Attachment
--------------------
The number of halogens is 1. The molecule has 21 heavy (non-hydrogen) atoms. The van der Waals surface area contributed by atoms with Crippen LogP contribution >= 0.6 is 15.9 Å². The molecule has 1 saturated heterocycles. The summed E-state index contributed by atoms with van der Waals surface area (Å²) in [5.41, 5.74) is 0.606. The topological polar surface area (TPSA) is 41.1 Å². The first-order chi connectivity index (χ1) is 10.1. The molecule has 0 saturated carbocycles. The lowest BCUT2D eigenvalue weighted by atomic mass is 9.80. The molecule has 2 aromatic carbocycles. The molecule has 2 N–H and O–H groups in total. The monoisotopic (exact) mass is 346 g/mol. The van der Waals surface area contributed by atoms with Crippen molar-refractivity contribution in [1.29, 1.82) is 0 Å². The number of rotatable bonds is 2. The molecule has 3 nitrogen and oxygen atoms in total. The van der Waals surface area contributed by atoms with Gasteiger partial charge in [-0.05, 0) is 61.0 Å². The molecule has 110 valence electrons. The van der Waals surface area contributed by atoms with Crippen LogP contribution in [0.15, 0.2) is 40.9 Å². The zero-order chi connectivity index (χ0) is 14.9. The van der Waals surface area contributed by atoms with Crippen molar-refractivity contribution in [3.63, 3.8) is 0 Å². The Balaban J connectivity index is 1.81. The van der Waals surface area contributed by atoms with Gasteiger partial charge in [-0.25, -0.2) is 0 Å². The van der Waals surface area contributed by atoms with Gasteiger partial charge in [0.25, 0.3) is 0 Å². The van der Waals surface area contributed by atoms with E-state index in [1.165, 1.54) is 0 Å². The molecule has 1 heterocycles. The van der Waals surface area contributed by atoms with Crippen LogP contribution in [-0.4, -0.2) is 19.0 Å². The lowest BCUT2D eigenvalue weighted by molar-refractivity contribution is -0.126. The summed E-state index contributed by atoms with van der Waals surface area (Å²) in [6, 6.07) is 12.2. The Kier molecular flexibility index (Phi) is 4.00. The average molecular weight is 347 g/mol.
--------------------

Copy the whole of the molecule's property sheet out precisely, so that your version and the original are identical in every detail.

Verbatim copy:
The number of halogens is 1. The molecule has 21 heavy (non-hydrogen) atoms. The van der Waals surface area contributed by atoms with Crippen LogP contribution >= 0.6 is 15.9 Å². The molecule has 1 saturated heterocycles. The summed E-state index contributed by atoms with van der Waals surface area (Å²) in [5.41, 5.74) is 0.606. The topological polar surface area (TPSA) is 41.1 Å². The first-order chi connectivity index (χ1) is 10.1. The molecule has 0 saturated carbocycles. The lowest BCUT2D eigenvalue weighted by atomic mass is 9.80. The molecule has 2 aromatic carbocycles. The molecule has 2 N–H and O–H groups in total. The monoisotopic (exact) mass is 346 g/mol. The van der Waals surface area contributed by atoms with Crippen molar-refractivity contribution in [1.29, 1.82) is 0 Å². The number of rotatable bonds is 2. The molecule has 3 nitrogen and oxygen atoms in total. The van der Waals surface area contributed by atoms with Gasteiger partial charge in [-0.05, 0) is 61.0 Å². The molecule has 110 valence electrons. The van der Waals surface area contributed by atoms with Crippen LogP contribution in [0.15, 0.2) is 40.9 Å². The zero-order chi connectivity index (χ0) is 14.9. The van der Waals surface area contributed by atoms with Crippen molar-refractivity contribution in [3.63, 3.8) is 0 Å². The Balaban J connectivity index is 1.81. The van der Waals surface area contributed by atoms with Gasteiger partial charge in [-0.25, -0.2) is 0 Å². The van der Waals surface area contributed by atoms with Gasteiger partial charge in [0.25, 0.3) is 0 Å². The van der Waals surface area contributed by atoms with E-state index in [1.165, 1.54) is 0 Å². The molecule has 1 heterocycles. The van der Waals surface area contributed by atoms with Crippen LogP contribution in [-0.4, -0.2) is 19.0 Å². The lowest BCUT2D eigenvalue weighted by molar-refractivity contribution is -0.126. The summed E-state index contributed by atoms with van der Waals surface area (Å²) in [6, 6.07) is 12.2. The Kier molecular flexibility index (Phi) is 4.00. The average molecular weight is 347 g/mol.